These days, any designer worth his or her salt is grappling with ideas of waste and sustainability, trying to come up with ways to do more with less.
These days, any designer worth his or her salt is grappling with ideas of waste and sustainability, trying to come up with ways to do more with less. This is especially pressing in the realm of product packaging: According to the EPA, Americans alone throw away some 70 million tons of boxes, bags, containers, and inserts each year. It’s a staggering statistic, and any place where we can cut back will help stem the tide. But Aaron Mickelsonhas a more radical idea. Why not get rid of packaging completely?
That lofty ambition served as the basis for Mickelson’s thesis project at Pratt Institute last semester, where the designer earned his masters in package design. The project, which Mickelson dubs "The Disappearing Package," shows zero-waste solutions for five different products, from trash bags to shower soap. And the craziest part of it all is that the designs really aren’t that crazy.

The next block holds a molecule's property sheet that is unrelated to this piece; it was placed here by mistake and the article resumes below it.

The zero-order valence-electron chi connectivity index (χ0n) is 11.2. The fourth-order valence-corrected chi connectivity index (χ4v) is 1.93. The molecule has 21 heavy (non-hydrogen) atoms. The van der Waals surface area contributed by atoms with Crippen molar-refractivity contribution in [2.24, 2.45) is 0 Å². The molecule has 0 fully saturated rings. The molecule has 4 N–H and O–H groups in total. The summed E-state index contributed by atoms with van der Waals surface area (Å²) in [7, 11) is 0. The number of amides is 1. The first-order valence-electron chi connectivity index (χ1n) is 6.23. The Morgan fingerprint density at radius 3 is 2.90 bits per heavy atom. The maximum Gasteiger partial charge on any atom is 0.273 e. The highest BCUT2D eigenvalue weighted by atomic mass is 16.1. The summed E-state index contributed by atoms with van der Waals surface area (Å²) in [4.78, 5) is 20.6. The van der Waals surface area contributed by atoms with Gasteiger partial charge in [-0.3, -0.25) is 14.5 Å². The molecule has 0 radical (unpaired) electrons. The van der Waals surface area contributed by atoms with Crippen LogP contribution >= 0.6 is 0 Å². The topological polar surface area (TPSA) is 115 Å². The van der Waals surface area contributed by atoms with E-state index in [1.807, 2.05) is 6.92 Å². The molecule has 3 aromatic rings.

Most of the solutions stem from streamlining the packages of products that are, in some way, packages themselves--or are products that already include many individually packaged parts. Tide Pods, for example, are single-use detergent pouches typically sold in a plastic jug or stand-up bag. Mickelson’s proposal is a simple one: Arrange the pods in a single, perforated sheet; print on them directly with soap-soluble ink; and roll them up into a tight cylinder for grocery store shelves. At home, customers would simply tear off one pod at a time, as needed, until the last one was used, taking the last traces of the product to the washing machine along with it. Mickelson’s idea for tea bags is similarly elegant--instead of putting all the individual, wax-sealed packets in a tin or cardboard box, simply attach them together accordion-style and let the customer tear off one at a time.
The designer’s proposal for Glad trash bags seems even more feasible--and perhaps even a bit more clever. The idea is to roll up the bags into a self-contained tube, with the product information printed directly on the outside bag. But the best part is that customers draw bags not from the outside of the roll but from the inside, Kleenex-style, which dispenses one bag at a time while keeping the rest in one tidy unit. Not only does the design eliminate the need for the superfluous cardboard box but it also adds a bit of quick-grab usability as well. Reducing waste is worthwhile enough; the added utility is just a victory lap.